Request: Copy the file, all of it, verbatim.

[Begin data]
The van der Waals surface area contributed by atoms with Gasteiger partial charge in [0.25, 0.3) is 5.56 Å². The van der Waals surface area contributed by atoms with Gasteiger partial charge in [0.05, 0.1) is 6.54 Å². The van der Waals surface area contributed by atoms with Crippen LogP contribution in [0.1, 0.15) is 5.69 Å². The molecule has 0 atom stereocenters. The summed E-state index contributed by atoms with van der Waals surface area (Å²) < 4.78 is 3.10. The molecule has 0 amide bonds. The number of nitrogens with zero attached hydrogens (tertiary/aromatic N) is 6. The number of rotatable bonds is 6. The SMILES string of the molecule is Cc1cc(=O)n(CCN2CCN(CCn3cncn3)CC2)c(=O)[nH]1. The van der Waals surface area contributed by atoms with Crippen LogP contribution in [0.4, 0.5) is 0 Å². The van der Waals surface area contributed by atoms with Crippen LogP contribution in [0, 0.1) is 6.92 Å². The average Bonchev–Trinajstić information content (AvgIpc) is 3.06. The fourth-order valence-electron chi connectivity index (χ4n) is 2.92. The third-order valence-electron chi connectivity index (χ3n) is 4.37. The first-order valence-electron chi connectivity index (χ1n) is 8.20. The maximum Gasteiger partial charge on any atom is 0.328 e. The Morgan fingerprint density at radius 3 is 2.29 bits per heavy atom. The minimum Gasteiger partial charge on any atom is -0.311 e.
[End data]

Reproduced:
The van der Waals surface area contributed by atoms with Gasteiger partial charge in [0.25, 0.3) is 5.56 Å². The van der Waals surface area contributed by atoms with Gasteiger partial charge in [0.05, 0.1) is 6.54 Å². The van der Waals surface area contributed by atoms with Crippen LogP contribution in [0.1, 0.15) is 5.69 Å². The molecule has 0 atom stereocenters. The summed E-state index contributed by atoms with van der Waals surface area (Å²) < 4.78 is 3.10. The molecule has 0 amide bonds. The number of nitrogens with zero attached hydrogens (tertiary/aromatic N) is 6. The number of rotatable bonds is 6. The SMILES string of the molecule is Cc1cc(=O)n(CCN2CCN(CCn3cncn3)CC2)c(=O)[nH]1. The van der Waals surface area contributed by atoms with Crippen LogP contribution in [0.4, 0.5) is 0 Å². The van der Waals surface area contributed by atoms with Crippen LogP contribution in [0, 0.1) is 6.92 Å². The average Bonchev–Trinajstić information content (AvgIpc) is 3.06. The fourth-order valence-electron chi connectivity index (χ4n) is 2.92. The third-order valence-electron chi connectivity index (χ3n) is 4.37. The first-order valence-electron chi connectivity index (χ1n) is 8.20. The maximum Gasteiger partial charge on any atom is 0.328 e. The Morgan fingerprint density at radius 3 is 2.29 bits per heavy atom. The minimum Gasteiger partial charge on any atom is -0.311 e.